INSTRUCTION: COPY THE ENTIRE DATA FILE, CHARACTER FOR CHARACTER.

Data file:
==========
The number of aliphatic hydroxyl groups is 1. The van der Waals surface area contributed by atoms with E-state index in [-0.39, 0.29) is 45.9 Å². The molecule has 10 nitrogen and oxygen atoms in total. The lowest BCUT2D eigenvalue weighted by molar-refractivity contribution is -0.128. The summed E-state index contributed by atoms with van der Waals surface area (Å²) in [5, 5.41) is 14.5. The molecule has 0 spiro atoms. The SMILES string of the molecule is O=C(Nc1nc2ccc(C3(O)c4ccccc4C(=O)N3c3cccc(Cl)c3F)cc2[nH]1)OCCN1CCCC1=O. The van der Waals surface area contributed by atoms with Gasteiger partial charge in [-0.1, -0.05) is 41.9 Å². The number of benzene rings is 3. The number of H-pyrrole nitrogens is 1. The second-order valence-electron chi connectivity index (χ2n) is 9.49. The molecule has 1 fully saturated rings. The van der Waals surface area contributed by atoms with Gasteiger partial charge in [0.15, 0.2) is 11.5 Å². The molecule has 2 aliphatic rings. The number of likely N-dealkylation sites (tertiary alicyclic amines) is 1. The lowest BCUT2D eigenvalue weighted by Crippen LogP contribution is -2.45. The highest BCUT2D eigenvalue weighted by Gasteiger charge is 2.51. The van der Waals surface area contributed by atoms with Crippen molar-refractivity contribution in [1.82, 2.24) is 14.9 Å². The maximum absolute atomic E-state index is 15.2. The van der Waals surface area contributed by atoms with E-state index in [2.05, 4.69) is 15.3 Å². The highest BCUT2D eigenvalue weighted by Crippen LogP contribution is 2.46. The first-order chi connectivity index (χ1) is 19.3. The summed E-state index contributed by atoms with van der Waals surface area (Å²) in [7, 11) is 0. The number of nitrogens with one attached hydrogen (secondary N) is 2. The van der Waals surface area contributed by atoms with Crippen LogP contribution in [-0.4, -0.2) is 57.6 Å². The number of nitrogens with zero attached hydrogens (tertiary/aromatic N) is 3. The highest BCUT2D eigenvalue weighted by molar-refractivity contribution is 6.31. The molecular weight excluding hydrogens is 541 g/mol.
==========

The number of aliphatic hydroxyl groups is 1. The van der Waals surface area contributed by atoms with E-state index in [-0.39, 0.29) is 45.9 Å². The molecule has 10 nitrogen and oxygen atoms in total. The lowest BCUT2D eigenvalue weighted by molar-refractivity contribution is -0.128. The summed E-state index contributed by atoms with van der Waals surface area (Å²) in [5, 5.41) is 14.5. The molecule has 0 spiro atoms. The SMILES string of the molecule is O=C(Nc1nc2ccc(C3(O)c4ccccc4C(=O)N3c3cccc(Cl)c3F)cc2[nH]1)OCCN1CCCC1=O. The van der Waals surface area contributed by atoms with Gasteiger partial charge in [-0.1, -0.05) is 41.9 Å². The number of benzene rings is 3. The number of H-pyrrole nitrogens is 1. The second-order valence-electron chi connectivity index (χ2n) is 9.49. The molecule has 1 fully saturated rings. The van der Waals surface area contributed by atoms with Gasteiger partial charge in [0.15, 0.2) is 11.5 Å². The molecule has 2 aliphatic rings. The number of likely N-dealkylation sites (tertiary alicyclic amines) is 1. The lowest BCUT2D eigenvalue weighted by Crippen LogP contribution is -2.45. The highest BCUT2D eigenvalue weighted by Gasteiger charge is 2.51. The van der Waals surface area contributed by atoms with Crippen molar-refractivity contribution in [1.82, 2.24) is 14.9 Å². The maximum absolute atomic E-state index is 15.2. The van der Waals surface area contributed by atoms with E-state index in [2.05, 4.69) is 15.3 Å². The highest BCUT2D eigenvalue weighted by Crippen LogP contribution is 2.46. The first-order chi connectivity index (χ1) is 19.3. The summed E-state index contributed by atoms with van der Waals surface area (Å²) in [7, 11) is 0. The number of nitrogens with one attached hydrogen (secondary N) is 2. The van der Waals surface area contributed by atoms with Crippen LogP contribution in [-0.4, -0.2) is 57.6 Å². The number of nitrogens with zero attached hydrogens (tertiary/aromatic N) is 3. The highest BCUT2D eigenvalue weighted by molar-refractivity contribution is 6.31. The molecular weight excluding hydrogens is 541 g/mol.